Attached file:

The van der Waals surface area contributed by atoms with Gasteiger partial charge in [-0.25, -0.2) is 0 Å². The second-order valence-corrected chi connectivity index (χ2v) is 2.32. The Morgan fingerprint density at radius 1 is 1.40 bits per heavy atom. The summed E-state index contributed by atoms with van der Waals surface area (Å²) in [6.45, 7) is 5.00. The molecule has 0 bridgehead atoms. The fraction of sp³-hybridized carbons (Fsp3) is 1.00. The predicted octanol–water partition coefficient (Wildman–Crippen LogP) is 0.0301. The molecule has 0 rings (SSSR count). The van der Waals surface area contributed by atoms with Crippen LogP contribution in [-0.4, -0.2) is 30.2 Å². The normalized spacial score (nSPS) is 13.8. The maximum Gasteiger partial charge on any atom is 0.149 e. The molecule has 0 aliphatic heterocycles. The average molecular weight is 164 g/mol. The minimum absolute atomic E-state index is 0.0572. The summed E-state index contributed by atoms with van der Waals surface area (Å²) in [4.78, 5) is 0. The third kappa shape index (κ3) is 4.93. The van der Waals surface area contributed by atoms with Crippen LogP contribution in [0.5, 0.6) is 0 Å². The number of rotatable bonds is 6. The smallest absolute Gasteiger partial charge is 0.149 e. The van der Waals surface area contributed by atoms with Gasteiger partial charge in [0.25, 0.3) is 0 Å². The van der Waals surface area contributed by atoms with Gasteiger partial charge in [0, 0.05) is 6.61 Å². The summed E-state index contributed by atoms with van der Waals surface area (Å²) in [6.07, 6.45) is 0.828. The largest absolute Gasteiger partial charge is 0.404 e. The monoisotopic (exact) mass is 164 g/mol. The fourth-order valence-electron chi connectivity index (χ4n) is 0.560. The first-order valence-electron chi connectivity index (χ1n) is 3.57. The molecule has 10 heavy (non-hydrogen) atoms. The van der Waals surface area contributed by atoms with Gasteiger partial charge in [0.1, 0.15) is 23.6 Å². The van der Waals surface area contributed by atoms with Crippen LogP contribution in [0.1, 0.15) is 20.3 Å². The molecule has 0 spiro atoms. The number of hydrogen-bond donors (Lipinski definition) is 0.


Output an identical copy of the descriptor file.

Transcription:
The van der Waals surface area contributed by atoms with Gasteiger partial charge in [-0.25, -0.2) is 0 Å². The second-order valence-corrected chi connectivity index (χ2v) is 2.32. The Morgan fingerprint density at radius 1 is 1.40 bits per heavy atom. The summed E-state index contributed by atoms with van der Waals surface area (Å²) in [6.45, 7) is 5.00. The molecule has 0 bridgehead atoms. The fraction of sp³-hybridized carbons (Fsp3) is 1.00. The predicted octanol–water partition coefficient (Wildman–Crippen LogP) is 0.0301. The molecule has 0 rings (SSSR count). The van der Waals surface area contributed by atoms with Crippen LogP contribution in [-0.4, -0.2) is 30.2 Å². The normalized spacial score (nSPS) is 13.8. The maximum Gasteiger partial charge on any atom is 0.149 e. The molecule has 0 aliphatic heterocycles. The average molecular weight is 164 g/mol. The minimum absolute atomic E-state index is 0.0572. The summed E-state index contributed by atoms with van der Waals surface area (Å²) in [4.78, 5) is 0. The third kappa shape index (κ3) is 4.93. The van der Waals surface area contributed by atoms with Crippen LogP contribution in [0.5, 0.6) is 0 Å². The number of rotatable bonds is 6. The smallest absolute Gasteiger partial charge is 0.149 e. The van der Waals surface area contributed by atoms with Gasteiger partial charge in [0.25, 0.3) is 0 Å². The van der Waals surface area contributed by atoms with Gasteiger partial charge in [0, 0.05) is 6.61 Å². The summed E-state index contributed by atoms with van der Waals surface area (Å²) in [6.07, 6.45) is 0.828. The largest absolute Gasteiger partial charge is 0.404 e. The monoisotopic (exact) mass is 164 g/mol. The fourth-order valence-electron chi connectivity index (χ4n) is 0.560. The first-order valence-electron chi connectivity index (χ1n) is 3.57. The molecule has 10 heavy (non-hydrogen) atoms. The van der Waals surface area contributed by atoms with Gasteiger partial charge in [0.1, 0.15) is 23.6 Å². The van der Waals surface area contributed by atoms with Crippen LogP contribution in [0.1, 0.15) is 20.3 Å². The molecule has 0 spiro atoms. The number of hydrogen-bond donors (Lipinski definition) is 0.